Penning down difficult events benefit breast cancer survivors
A new study has demonstrated that writing about emotionally difficult events such as fears, emotions and the benefits of a cancer diagnosis might improve health outcomes for Asian-American breast cancer survivors.
The research conducted by a researcher at the University of Houston (UH) showed writing such difficult events for just 20 to 30 minutes at a time over three or four days increased the immune function.
Qian Lu, assistant professor and director of the Culture and Health Research Center at UH said that the key to developing an expressive writing intervention was the writing instruction otherwise, writing was just like a journal recording facts and events.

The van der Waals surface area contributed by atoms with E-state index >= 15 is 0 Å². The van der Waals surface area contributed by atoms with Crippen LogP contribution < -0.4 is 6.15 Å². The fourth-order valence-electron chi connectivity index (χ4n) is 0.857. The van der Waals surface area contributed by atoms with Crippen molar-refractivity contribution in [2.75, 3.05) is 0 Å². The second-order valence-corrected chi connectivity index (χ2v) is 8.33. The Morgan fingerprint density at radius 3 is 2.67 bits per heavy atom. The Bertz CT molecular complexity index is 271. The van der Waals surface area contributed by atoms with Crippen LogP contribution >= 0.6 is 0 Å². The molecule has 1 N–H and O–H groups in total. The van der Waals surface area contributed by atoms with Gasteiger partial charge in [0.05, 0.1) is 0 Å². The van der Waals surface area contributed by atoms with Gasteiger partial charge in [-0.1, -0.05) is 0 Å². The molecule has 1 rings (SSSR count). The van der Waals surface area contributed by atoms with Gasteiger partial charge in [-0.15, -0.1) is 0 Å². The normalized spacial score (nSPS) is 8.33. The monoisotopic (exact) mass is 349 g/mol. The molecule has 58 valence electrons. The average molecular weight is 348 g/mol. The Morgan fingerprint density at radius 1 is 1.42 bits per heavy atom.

Lu said that found long-term physical and psychological health benefits when research participants wrote about their deepest fears and the benefits of a breast cancer diagnosis.
She explained that the interesting thing about the concept of writing was that it had been proven as a scientific paradigm.
Lu further added that the findings from the study suggested that participants perceived the writing task to be easy, revealed their emotions, and disclosed their experiences in writing that they had not previously told others.
The study is published in Health Psychology.
(Posted on 04-08-2014)